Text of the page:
The association for the people and businesses of Sheffield's digital industries.

talent 23, a year of talent and skills

a year of talent and skills

What does a Labour government mean for the tech industry?

We’ve summarised the likely impact of our new government at a local and national level.

After a none-too surprising election result, we end the working week with a new Labour government in place. But beyond the headline promises and policies around the cost of living crisis, the NHS and taxes, what can we expect from Keir Starmer’s party when it comes to our industry? 

We have looked at what digital economy publications and pundits were saying in the build up to the election about Labour’s approach to tech, summarising the key points for you. To clue yourselves up further and get a clearer idea of what to expect, take a look at our sources list at the bottom of the post.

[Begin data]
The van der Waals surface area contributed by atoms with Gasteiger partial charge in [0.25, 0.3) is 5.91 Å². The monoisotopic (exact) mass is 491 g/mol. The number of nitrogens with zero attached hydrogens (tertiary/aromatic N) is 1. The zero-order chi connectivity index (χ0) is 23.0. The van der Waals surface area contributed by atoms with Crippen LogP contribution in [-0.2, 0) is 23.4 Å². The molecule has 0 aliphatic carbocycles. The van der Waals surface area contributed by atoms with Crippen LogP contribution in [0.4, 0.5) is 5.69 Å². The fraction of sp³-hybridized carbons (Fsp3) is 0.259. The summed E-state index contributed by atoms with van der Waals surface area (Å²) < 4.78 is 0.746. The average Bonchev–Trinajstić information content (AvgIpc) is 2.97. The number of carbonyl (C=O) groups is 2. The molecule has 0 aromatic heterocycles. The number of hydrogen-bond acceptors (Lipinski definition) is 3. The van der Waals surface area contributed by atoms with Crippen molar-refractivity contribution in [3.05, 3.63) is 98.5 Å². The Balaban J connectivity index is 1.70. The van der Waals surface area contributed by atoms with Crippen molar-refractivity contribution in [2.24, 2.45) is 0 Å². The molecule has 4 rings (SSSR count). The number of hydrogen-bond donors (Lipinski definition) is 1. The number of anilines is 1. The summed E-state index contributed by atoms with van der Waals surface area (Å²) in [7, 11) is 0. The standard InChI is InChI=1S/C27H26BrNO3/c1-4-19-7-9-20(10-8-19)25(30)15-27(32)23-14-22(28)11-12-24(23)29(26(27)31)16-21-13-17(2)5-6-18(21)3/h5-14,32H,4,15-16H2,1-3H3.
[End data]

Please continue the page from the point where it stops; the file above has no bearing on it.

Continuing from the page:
What to expect

Technology is not one of Labour’s five key missions, however as Tech UK pointed out it does run “horizontally” through all the party’s commitments.

On Industrial Strategy and Economic Development

Labour plans to create an “Industrial Strategy Council”, and bring forward a new Industrial Strategy that will include a specific sector deal for AI with potential for additional sector deals in other technology verticals. 

The party also plans to make it easier to build laboratories, digital infrastructure, and gigafactories (to accelerate transport electrification) by removing some types of planning and procurement regulation. The plan is to create a “Regulatory Innovation Office” to help update current regulation, speed-up approval times, and help coordinate cross-cutting regulation across government.

There is a renewed push to deliver gigabit fibre and 5g across the whole country by 2030.

Funding for this infrastructure may be boosted by a new “National Wealth Fund”, which they plan to have attracted around £7bn by the end of the next parliament.

On taxation, they have announced a “Roadmap for Business taxation” and pledged not to increase Corporation Tax in order to provide more certainty to businesses across the duration of the next parliament.